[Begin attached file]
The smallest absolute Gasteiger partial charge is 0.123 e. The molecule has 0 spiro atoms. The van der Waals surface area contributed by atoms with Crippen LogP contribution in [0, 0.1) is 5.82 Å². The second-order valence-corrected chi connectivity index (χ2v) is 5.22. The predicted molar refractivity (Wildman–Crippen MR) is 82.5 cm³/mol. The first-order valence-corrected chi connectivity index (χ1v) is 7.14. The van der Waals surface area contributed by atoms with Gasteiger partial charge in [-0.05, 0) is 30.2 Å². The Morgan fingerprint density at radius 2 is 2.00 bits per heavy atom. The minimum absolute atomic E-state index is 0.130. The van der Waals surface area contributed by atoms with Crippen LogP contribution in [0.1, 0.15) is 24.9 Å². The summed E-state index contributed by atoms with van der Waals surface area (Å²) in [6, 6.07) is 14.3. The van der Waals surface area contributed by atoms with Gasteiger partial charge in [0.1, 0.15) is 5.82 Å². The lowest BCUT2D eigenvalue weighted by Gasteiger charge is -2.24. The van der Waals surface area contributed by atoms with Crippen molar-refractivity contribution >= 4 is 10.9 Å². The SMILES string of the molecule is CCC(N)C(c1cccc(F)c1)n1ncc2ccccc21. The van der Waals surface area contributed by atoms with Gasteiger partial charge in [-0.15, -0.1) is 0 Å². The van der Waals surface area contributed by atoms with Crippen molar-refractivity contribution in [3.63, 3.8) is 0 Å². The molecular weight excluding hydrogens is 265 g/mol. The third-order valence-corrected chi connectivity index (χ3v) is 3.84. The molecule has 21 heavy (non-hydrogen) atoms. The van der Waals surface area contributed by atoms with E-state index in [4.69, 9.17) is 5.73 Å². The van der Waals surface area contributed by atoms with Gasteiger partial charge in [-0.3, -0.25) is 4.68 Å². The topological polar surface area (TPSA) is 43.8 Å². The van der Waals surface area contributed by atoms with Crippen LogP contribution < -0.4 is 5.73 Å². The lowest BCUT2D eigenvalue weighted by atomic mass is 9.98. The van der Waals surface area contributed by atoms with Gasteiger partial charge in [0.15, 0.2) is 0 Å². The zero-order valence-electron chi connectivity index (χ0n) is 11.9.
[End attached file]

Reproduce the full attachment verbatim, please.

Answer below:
The smallest absolute Gasteiger partial charge is 0.123 e. The molecule has 0 spiro atoms. The van der Waals surface area contributed by atoms with Crippen LogP contribution in [0, 0.1) is 5.82 Å². The second-order valence-corrected chi connectivity index (χ2v) is 5.22. The predicted molar refractivity (Wildman–Crippen MR) is 82.5 cm³/mol. The first-order valence-corrected chi connectivity index (χ1v) is 7.14. The van der Waals surface area contributed by atoms with Gasteiger partial charge in [-0.05, 0) is 30.2 Å². The Morgan fingerprint density at radius 2 is 2.00 bits per heavy atom. The minimum absolute atomic E-state index is 0.130. The van der Waals surface area contributed by atoms with Crippen LogP contribution in [0.1, 0.15) is 24.9 Å². The summed E-state index contributed by atoms with van der Waals surface area (Å²) in [6, 6.07) is 14.3. The van der Waals surface area contributed by atoms with Gasteiger partial charge in [0.1, 0.15) is 5.82 Å². The lowest BCUT2D eigenvalue weighted by Gasteiger charge is -2.24. The van der Waals surface area contributed by atoms with Crippen molar-refractivity contribution >= 4 is 10.9 Å². The SMILES string of the molecule is CCC(N)C(c1cccc(F)c1)n1ncc2ccccc21. The van der Waals surface area contributed by atoms with Gasteiger partial charge in [-0.15, -0.1) is 0 Å². The van der Waals surface area contributed by atoms with Crippen molar-refractivity contribution in [3.63, 3.8) is 0 Å². The molecular weight excluding hydrogens is 265 g/mol. The third-order valence-corrected chi connectivity index (χ3v) is 3.84. The molecule has 21 heavy (non-hydrogen) atoms. The van der Waals surface area contributed by atoms with E-state index in [4.69, 9.17) is 5.73 Å². The van der Waals surface area contributed by atoms with Gasteiger partial charge in [-0.3, -0.25) is 4.68 Å². The topological polar surface area (TPSA) is 43.8 Å². The van der Waals surface area contributed by atoms with Crippen LogP contribution < -0.4 is 5.73 Å². The lowest BCUT2D eigenvalue weighted by atomic mass is 9.98. The van der Waals surface area contributed by atoms with Gasteiger partial charge in [0.15, 0.2) is 0 Å². The zero-order valence-electron chi connectivity index (χ0n) is 11.9.